Love makes you do some funny things. It’ll make you make a complete fool of yourself, it’ll turn you into the world’s court jester, and while they laugh at you, you won’t care. It’ll make you hurt yourself to get attention, drag yourself over hot coals to get so much as a slight glance. Love’s the most powerful of all emotions, it has no limits; there is no one single definition. Love’s fickle and just, never cruel or malice. It doesn’t seek revenge or plan for the worst. It is endless. It is not perfect or ordinary. It’s never typical or normal. Love’s never simple but constantly pure. It can’t be corrupted or ignored. It simply is and it can’t be denied or forced. We had that; call it what you will, however tragic, our devotion and dedication were classified as love in my book. Maybe your book’s a little different.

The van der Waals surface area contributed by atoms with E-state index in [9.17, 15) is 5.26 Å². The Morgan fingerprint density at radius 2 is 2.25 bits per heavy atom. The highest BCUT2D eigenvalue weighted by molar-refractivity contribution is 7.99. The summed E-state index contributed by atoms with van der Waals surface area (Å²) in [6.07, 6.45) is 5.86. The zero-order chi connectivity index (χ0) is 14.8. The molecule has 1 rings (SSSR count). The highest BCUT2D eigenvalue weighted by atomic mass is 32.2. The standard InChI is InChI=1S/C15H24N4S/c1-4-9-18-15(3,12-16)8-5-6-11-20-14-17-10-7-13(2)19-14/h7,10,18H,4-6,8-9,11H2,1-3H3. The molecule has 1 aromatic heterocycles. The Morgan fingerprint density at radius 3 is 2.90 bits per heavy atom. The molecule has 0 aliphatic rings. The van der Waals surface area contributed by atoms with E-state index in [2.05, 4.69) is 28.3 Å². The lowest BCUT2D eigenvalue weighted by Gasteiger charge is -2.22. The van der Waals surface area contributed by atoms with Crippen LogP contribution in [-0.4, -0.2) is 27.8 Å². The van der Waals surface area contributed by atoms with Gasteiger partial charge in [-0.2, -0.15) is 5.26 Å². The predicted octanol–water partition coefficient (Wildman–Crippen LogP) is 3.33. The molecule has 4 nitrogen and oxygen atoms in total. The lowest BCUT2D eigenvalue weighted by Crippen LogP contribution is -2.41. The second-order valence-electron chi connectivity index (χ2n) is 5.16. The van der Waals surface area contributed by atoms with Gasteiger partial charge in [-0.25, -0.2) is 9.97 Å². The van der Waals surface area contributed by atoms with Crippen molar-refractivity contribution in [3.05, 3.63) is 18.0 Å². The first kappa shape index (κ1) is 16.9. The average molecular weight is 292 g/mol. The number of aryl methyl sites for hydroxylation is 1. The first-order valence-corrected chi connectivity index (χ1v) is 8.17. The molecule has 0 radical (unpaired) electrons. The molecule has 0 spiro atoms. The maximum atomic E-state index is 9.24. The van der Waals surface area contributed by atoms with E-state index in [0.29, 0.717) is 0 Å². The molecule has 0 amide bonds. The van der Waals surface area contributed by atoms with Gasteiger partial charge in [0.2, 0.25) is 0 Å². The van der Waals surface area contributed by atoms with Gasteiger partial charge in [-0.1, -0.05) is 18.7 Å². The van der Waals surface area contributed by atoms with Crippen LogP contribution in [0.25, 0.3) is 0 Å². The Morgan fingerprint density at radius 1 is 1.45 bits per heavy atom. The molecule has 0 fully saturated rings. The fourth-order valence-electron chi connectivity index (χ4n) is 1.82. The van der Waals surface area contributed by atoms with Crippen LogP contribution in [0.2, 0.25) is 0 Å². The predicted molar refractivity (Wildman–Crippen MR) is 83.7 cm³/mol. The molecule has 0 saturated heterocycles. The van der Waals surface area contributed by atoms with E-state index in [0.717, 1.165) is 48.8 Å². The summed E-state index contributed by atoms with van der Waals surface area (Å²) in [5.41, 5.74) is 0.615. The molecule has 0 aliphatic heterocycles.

It destroyed me to visit her and watch the plastic smile shift and her fixed expressions as she told me everything was fine and not to worry. I had to worry, I had every reason to. That bastard was locked away with my love, my poor sweet angel. They tried to make me stay away but she convinced them to reconsider. I truly love her. She took crazy risks on my behalf, and I was ready to fight on hers, but she never let me. Sometimes, if I was good, she might. It was all part of love and devotion, till death do us part, if only we could be so fortunate. It drove me up a wall, I would go home and rant for hours, but only on paper. Every so often I’d verbally rant to Syrius or Draven, explaining my troubles. They both understood from experience. They’d listen quietly, watching me pace back and forth like a lunatic. And they’d just listen. They would never get annoyed with me, never turn me away or tell me to shut up. They’d listen and acknowledge and offer whatever advice that they saw fit to offer. Every word I took in like a sponge, I might not have acted on what they told me one hundred percent of the time, but I still took it and kept it in mind, just in case. Prepare for everything, always have a Plan B, in some cases, a Plan C and D as well.